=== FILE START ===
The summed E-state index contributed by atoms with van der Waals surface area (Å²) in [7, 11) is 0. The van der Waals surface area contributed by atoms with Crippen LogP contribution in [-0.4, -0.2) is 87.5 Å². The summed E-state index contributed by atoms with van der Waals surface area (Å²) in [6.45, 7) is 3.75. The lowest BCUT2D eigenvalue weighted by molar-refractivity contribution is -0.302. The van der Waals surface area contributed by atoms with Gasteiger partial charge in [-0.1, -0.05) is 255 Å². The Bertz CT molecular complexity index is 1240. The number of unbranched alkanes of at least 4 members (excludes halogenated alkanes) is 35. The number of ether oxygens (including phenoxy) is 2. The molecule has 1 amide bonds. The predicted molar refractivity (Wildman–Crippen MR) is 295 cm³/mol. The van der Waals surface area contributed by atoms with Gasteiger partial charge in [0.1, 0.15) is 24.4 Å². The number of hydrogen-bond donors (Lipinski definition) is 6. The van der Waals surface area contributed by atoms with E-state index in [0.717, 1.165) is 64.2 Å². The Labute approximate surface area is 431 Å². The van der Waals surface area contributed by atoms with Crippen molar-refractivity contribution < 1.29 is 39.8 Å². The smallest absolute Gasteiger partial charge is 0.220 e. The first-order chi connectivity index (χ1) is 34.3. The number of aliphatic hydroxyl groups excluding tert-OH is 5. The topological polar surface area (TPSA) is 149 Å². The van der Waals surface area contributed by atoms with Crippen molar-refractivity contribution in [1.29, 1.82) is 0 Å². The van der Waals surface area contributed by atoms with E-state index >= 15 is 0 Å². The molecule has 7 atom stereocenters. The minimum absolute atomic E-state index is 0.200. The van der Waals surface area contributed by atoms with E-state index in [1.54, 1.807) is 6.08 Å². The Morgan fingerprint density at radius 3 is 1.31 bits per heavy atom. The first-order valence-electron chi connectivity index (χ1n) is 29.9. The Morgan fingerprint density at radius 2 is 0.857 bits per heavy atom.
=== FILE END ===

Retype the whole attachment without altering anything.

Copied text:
The summed E-state index contributed by atoms with van der Waals surface area (Å²) in [7, 11) is 0. The van der Waals surface area contributed by atoms with Crippen LogP contribution in [-0.4, -0.2) is 87.5 Å². The summed E-state index contributed by atoms with van der Waals surface area (Å²) in [6.45, 7) is 3.75. The lowest BCUT2D eigenvalue weighted by molar-refractivity contribution is -0.302. The van der Waals surface area contributed by atoms with Gasteiger partial charge in [-0.1, -0.05) is 255 Å². The Bertz CT molecular complexity index is 1240. The number of unbranched alkanes of at least 4 members (excludes halogenated alkanes) is 35. The number of ether oxygens (including phenoxy) is 2. The molecule has 1 amide bonds. The predicted molar refractivity (Wildman–Crippen MR) is 295 cm³/mol. The van der Waals surface area contributed by atoms with Gasteiger partial charge in [0.1, 0.15) is 24.4 Å². The number of hydrogen-bond donors (Lipinski definition) is 6. The van der Waals surface area contributed by atoms with E-state index in [0.717, 1.165) is 64.2 Å². The Labute approximate surface area is 431 Å². The van der Waals surface area contributed by atoms with Crippen molar-refractivity contribution < 1.29 is 39.8 Å². The smallest absolute Gasteiger partial charge is 0.220 e. The first-order chi connectivity index (χ1) is 34.3. The number of aliphatic hydroxyl groups excluding tert-OH is 5. The topological polar surface area (TPSA) is 149 Å². The van der Waals surface area contributed by atoms with Crippen molar-refractivity contribution in [1.29, 1.82) is 0 Å². The van der Waals surface area contributed by atoms with E-state index >= 15 is 0 Å². The molecule has 7 atom stereocenters. The minimum absolute atomic E-state index is 0.200. The van der Waals surface area contributed by atoms with E-state index in [1.54, 1.807) is 6.08 Å². The Morgan fingerprint density at radius 3 is 1.31 bits per heavy atom. The first-order valence-electron chi connectivity index (χ1n) is 29.9. The Morgan fingerprint density at radius 2 is 0.857 bits per heavy atom.